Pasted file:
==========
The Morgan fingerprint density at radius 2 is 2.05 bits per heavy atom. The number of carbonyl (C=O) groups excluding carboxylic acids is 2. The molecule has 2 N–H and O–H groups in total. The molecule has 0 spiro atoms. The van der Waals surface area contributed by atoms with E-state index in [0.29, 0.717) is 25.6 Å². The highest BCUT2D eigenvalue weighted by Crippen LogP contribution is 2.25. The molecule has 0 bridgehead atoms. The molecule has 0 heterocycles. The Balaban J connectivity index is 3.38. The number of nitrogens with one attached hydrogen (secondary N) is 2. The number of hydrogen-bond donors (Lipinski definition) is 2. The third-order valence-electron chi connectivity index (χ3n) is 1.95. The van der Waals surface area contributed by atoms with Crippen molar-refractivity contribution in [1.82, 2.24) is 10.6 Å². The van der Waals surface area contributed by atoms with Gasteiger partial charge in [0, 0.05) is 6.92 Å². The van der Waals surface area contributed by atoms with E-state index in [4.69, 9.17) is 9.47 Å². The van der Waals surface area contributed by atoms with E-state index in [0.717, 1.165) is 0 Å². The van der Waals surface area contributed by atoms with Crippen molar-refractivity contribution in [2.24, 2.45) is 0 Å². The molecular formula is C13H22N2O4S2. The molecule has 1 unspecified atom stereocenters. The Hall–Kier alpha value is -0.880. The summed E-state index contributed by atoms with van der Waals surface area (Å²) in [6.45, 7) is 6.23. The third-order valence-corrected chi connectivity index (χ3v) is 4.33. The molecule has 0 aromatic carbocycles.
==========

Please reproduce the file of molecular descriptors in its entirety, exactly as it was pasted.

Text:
The Morgan fingerprint density at radius 2 is 2.05 bits per heavy atom. The number of carbonyl (C=O) groups excluding carboxylic acids is 2. The molecule has 2 N–H and O–H groups in total. The molecule has 0 spiro atoms. The van der Waals surface area contributed by atoms with E-state index in [0.29, 0.717) is 25.6 Å². The highest BCUT2D eigenvalue weighted by Crippen LogP contribution is 2.25. The molecule has 0 bridgehead atoms. The molecule has 0 heterocycles. The Balaban J connectivity index is 3.38. The number of nitrogens with one attached hydrogen (secondary N) is 2. The number of hydrogen-bond donors (Lipinski definition) is 2. The third-order valence-electron chi connectivity index (χ3n) is 1.95. The van der Waals surface area contributed by atoms with Crippen molar-refractivity contribution in [1.82, 2.24) is 10.6 Å². The van der Waals surface area contributed by atoms with Gasteiger partial charge in [0, 0.05) is 6.92 Å². The van der Waals surface area contributed by atoms with E-state index in [4.69, 9.17) is 9.47 Å². The van der Waals surface area contributed by atoms with E-state index in [0.717, 1.165) is 0 Å². The van der Waals surface area contributed by atoms with Crippen molar-refractivity contribution in [2.24, 2.45) is 0 Å². The molecular formula is C13H22N2O4S2. The molecule has 1 unspecified atom stereocenters. The Hall–Kier alpha value is -0.880. The summed E-state index contributed by atoms with van der Waals surface area (Å²) in [6.45, 7) is 6.23. The third-order valence-corrected chi connectivity index (χ3v) is 4.33. The molecule has 0 aromatic carbocycles.